Read only ZFS has been in OSX since 10.5, full blown ZFS is in OSX Snow Leopard as well as various flavors of FreeBSD. It will go into Linux if/when the kernel licensing issues can be overcome, it's already available via FUSE. ZFS is also used in several storage appliances by Sun and others.

        A few years back, I got to visit Sun for an executive briefing. We met with a lot of higher-ups at Sun (including Scott McNealy.) I repeated to whoever would listen that Sun needed to get their act together: Figure out an (easily-understood) strategy for Sun and FOSS, and move with it.

        What is so difficult to understand? Sun divisions have contributed more than 1/2 of the OpenSource code out there (OpenOffice, Java, VirtualBox, MySQL, OpenSolaris...) Sun is a systems company. That code is out there so the world doesn't end up locked into systems built around Microsoft and Wintel fat clients. Where I think Sun could improve is in selling support and integration services for RedHat, OSX other *nixes. Sun definitely has the expertise and some Sun employees have expertise in enough *nix variants that they won't paint you into a corner. In fact, anyone who has ever been involved with porting from Linux to Solaris will tell you that step #1 is improve the quality of the code, Solaris/Forte doesn't let coders get away with the kind of sloppiness that gcc/Linux does.

        Separate the hardware and software marketing; and at the same time, let me choose systems "menu-style" just like buying a Dell. Simplify your product lines and marketing. Release a consumer-based UNIX distro for commodity PC systems that has the polish of Linux (the apps are there - Firefox, OpenOffice, etc. - so for 99% of the population that's the "compatibility" they need.)

        Have you been watching Nexenta or OpenSolaris 2008.11? This X86/desktop "usability" gap has closed significantly and if you're using Linux for a server, you really need to look at OpenSolaris, ZFS admin is far easier than anything you'll find on RHEL, svcadm takes the randomness out of system services and dtrace is awesome for diagnosing issues in production systems.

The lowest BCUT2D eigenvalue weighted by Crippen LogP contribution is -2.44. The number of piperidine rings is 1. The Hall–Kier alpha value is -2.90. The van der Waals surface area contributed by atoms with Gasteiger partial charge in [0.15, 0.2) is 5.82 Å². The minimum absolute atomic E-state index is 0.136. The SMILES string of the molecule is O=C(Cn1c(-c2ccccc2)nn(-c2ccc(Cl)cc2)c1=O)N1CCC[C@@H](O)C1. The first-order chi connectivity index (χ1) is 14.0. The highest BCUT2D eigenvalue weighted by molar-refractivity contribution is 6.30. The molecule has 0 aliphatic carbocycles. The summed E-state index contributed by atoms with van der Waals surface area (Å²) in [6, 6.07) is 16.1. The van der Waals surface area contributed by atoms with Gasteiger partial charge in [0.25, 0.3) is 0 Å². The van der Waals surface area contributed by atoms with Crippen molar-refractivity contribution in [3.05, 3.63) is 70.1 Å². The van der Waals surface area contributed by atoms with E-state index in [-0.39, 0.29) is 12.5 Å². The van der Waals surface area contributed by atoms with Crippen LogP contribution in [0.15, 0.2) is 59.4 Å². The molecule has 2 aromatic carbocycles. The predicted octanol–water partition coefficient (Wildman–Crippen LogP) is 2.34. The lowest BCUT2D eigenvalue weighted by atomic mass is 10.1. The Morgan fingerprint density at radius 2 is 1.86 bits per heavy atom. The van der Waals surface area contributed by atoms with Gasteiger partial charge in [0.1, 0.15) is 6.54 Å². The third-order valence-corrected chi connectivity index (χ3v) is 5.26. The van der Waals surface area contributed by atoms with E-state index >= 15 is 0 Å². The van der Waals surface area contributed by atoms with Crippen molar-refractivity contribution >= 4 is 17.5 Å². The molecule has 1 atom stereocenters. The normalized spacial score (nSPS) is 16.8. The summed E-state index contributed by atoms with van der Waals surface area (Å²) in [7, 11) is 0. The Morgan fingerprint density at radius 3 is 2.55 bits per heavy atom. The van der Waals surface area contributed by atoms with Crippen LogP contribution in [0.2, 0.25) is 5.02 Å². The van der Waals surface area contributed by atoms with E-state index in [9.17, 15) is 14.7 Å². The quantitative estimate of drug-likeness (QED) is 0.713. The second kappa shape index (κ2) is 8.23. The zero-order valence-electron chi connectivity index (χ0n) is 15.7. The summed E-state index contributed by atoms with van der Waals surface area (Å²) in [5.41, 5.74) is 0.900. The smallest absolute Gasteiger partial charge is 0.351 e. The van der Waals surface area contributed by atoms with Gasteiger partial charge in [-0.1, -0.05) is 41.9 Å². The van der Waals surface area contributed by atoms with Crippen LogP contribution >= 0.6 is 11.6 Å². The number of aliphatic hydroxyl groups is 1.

Sun needs to get organized if they want to remain competitive.

        I agree wholeheartedly!

    • by HardCase (14757)

      I agree. Anyway, it's been quite a while since market capitalization has been a good comparison of companies, particularly in the tech sector and especially with the current chaotic market. I guess that market cap is good for bragging rights, you know, "Ha, ha, we're bigger than you," otherwise, it's a minor component of many others that we use to compare companies.

  • by fishwallop (792972) on Thursday January 22, 2009 @12:14PM (#26561669)
    I fail to see why this is a "deeply symbolic moment in the history of operating systems" and not merely a moderately interesting moment in the corporate history of the respective companies (or, more specifically, in Red Hat's corporate history). Red Hat may represent Linux, but it's not Linux, and market capitalization, being a function of share price, is a less interesting metric then any measurement of the actual use of the operating systems these companies produce. Anyone who remembers the Red Hat IPO will know that share price is more closely tied to hype than to particularly signficant tecnical advances.
    • ...but it is also about opportunity. It may hinge on the whims of hype, but it is very similar to a credit score. There are many factors that go into convincing someone to give you money, and of course only a part of that is going to be the technology, just like ideas are only part of an equation.

      Ever known a person with a good idea that didn't follow through on making it into something?

      It all comes down to predicting what customers are going to do. Unfortunately good talent, technology, and the drive to
    • You are correct about it not necessarily being about technical advances, but who cares? Why are technical advances so important? Did Ubuntu have some great technical advances that caused it to gain in popularity? Perhaps... but I don't think that's why most people like it, or at the very last, many of the people who use it probably can't point to any technical advance as a reason for why they use it. Market cap is a measure of the company's perceived worth, and in that sense, surpassing Sun is significant i